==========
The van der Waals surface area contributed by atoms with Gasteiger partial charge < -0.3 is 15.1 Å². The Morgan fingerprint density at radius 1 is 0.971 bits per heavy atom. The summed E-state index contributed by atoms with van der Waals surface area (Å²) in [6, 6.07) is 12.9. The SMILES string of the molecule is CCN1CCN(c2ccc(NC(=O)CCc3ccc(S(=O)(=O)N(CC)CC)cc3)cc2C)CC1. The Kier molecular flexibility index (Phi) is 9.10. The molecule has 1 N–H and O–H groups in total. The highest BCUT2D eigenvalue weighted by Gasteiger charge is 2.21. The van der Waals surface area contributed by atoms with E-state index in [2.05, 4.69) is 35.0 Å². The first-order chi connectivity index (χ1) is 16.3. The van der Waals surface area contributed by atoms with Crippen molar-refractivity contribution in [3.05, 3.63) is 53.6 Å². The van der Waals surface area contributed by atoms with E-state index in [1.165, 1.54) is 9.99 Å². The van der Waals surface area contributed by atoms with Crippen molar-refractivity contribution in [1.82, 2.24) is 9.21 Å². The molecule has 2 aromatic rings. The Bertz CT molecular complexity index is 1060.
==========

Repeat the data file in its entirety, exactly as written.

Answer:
The van der Waals surface area contributed by atoms with Gasteiger partial charge < -0.3 is 15.1 Å². The Morgan fingerprint density at radius 1 is 0.971 bits per heavy atom. The summed E-state index contributed by atoms with van der Waals surface area (Å²) in [6, 6.07) is 12.9. The SMILES string of the molecule is CCN1CCN(c2ccc(NC(=O)CCc3ccc(S(=O)(=O)N(CC)CC)cc3)cc2C)CC1. The Kier molecular flexibility index (Phi) is 9.10. The molecule has 1 N–H and O–H groups in total. The highest BCUT2D eigenvalue weighted by Gasteiger charge is 2.21. The van der Waals surface area contributed by atoms with E-state index in [2.05, 4.69) is 35.0 Å². The first-order chi connectivity index (χ1) is 16.3. The van der Waals surface area contributed by atoms with Crippen molar-refractivity contribution in [3.05, 3.63) is 53.6 Å². The van der Waals surface area contributed by atoms with E-state index in [1.165, 1.54) is 9.99 Å². The van der Waals surface area contributed by atoms with Crippen molar-refractivity contribution in [1.82, 2.24) is 9.21 Å². The molecule has 2 aromatic rings. The Bertz CT molecular complexity index is 1060.